The State of “Social”

Post from HN: How Does Mastodon Work?

Answer from me so far: it doesn’t.

Sadly i’m not sure it ever will. Leaving Twitter means leaving behind all the network effect that made the Twitter experience work.

One day an inflection point is going to come and people will migrate to a new platform. However, my guess is that will not happen for technical or organisational reasons, but just because. As much as it would be good to sell people on a messaging platform that is, among other things, virtuous, privacy respecting, user supported, censorship resistant (as Mastodon may well be…) if it doesn’t have the magic combination of simplicity and cool which periodically captures the zeitgeist… it doesn’t work.

I’ve managed to move the majority of my IM traffic to Signal… there are a few stragglers, and it wouldn’t surprise me to hear that it’s role in the communication of others is limited to catering to my diva-like demands! Why has that worked for personal communications, but failed for the broader, more scattershot social networking case?

The use case is different – on a platform like Twitter you curate followers / friends and accept that whatever to say will be broadcast to them all. This obviously means that you adapt your communication style to be less personal. In most cases a Twitter / Facebook / Instagram account becomes a simple means of promotion. Followers, if not the direct audience, act as a means of propagating or amplifying your message. If that network doesn’t not exist to fan out reaching a much wider “market” it’s not really fit for purpose.

It seems that more private (in many cases not in the cryptographic sense) interactions between natural groups (family, close friends, small teams) are migrating to closed chat rooms, most likely on platforms like WhatsApp, Facebook, etc. And Twitter / Facebook / Instagram feeds are slowly dissolving into a market place for both goods, ideas and attention, with the whole thing swirling around a sink hole of advertising intelligence / surveillance.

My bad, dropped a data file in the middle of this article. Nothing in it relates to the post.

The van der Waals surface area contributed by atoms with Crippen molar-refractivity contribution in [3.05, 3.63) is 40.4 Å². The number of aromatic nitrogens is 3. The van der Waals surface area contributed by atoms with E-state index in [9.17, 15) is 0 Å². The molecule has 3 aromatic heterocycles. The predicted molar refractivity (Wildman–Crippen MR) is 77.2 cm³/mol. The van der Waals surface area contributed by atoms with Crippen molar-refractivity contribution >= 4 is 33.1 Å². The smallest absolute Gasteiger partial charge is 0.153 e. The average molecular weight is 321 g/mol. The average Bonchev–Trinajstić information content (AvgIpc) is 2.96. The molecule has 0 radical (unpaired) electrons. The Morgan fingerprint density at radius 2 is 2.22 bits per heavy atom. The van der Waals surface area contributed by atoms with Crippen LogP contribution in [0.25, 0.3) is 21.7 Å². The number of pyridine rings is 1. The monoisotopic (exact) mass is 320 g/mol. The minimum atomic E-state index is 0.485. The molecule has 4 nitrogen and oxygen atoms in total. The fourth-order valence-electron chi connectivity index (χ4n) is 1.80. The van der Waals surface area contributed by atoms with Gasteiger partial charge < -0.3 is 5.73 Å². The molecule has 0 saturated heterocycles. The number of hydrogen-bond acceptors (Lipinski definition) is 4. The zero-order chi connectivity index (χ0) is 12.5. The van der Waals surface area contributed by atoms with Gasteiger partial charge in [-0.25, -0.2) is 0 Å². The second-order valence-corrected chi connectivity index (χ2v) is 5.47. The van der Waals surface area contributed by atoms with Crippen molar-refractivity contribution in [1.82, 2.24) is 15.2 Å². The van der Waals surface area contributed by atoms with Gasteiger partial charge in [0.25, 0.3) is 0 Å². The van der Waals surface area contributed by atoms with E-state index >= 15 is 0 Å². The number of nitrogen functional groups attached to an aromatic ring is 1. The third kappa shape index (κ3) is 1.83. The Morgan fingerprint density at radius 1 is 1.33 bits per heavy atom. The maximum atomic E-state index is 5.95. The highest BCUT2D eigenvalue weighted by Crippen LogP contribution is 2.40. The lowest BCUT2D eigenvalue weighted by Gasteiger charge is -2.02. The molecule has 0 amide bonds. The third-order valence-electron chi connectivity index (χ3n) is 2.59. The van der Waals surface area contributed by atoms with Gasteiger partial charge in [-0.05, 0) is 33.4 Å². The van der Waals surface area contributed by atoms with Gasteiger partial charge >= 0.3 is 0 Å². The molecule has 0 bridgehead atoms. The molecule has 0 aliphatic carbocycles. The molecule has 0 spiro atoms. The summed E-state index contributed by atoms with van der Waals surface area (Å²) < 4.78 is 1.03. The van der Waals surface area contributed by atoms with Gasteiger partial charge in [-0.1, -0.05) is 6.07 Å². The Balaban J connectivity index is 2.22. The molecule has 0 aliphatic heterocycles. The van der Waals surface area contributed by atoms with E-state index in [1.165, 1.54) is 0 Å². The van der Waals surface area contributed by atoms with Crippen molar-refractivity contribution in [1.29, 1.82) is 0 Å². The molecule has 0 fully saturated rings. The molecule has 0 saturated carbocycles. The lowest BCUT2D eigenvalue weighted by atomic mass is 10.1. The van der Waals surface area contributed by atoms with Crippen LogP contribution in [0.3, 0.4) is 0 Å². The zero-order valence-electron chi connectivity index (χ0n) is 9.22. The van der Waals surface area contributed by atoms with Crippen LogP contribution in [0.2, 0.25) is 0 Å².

Sadly, i suspect that the implementation of Circles in Google+ came very close to synthesising something that captured a good balance. Fortunately people read the sociopathic writing on the wall – as bad a custodian of a social graph as Facebook has turned out to be, the only people that i can see giving them a run for their money in the ‘Totalitarian Information Megacorp’ / ‘Grim Meathook Future’ stakes are big G… and Amazon.

[A lot of this musing was brought to mind by seeing a Facebook ad on German TV that, and i kid you not, starts out with “F steht für unsere Fehler” (F stands for our failure), and then gets weirder.]

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2 thoughts on “The State of “Social”

  1. Mastadon is a failure because it just doesn’t work. The decentralized idea is good, but in practice it doesn’t work. At all. First it took me to understand that my account is not transferable from one server to another. So I then had two accounts. Plus being on one server and someone else on another doesn’t mean you can actually easily communicate with them.

    It’s a cluster fuck that I look into from time to time, but give up quickly. As shit as twitter has become (pretty much 150% shit), it still is more usable than Mastadon. Which is sad. Never in my life I used block lists, on twitter I have to, or else I get swamped with the same shit over and over and over again.

    If G+ wouldn’t have been from G it would be my first choice. Currently I only read it because some Linux devs write quite interesting things there. Everything else is useless noise and crap. But then if you have a billion monkeys, they still will never create literature.

    • The struggle with federated services seems over done to me. People manage to use mail, and can conceptually deal with recipients being hosted by different servers. If Mastodon had communicated their model more clearly it would have been fine.

      As it is, the moment where they could gain momentum has passed, and Twitter lives to fight another day… but the day will come, etc.

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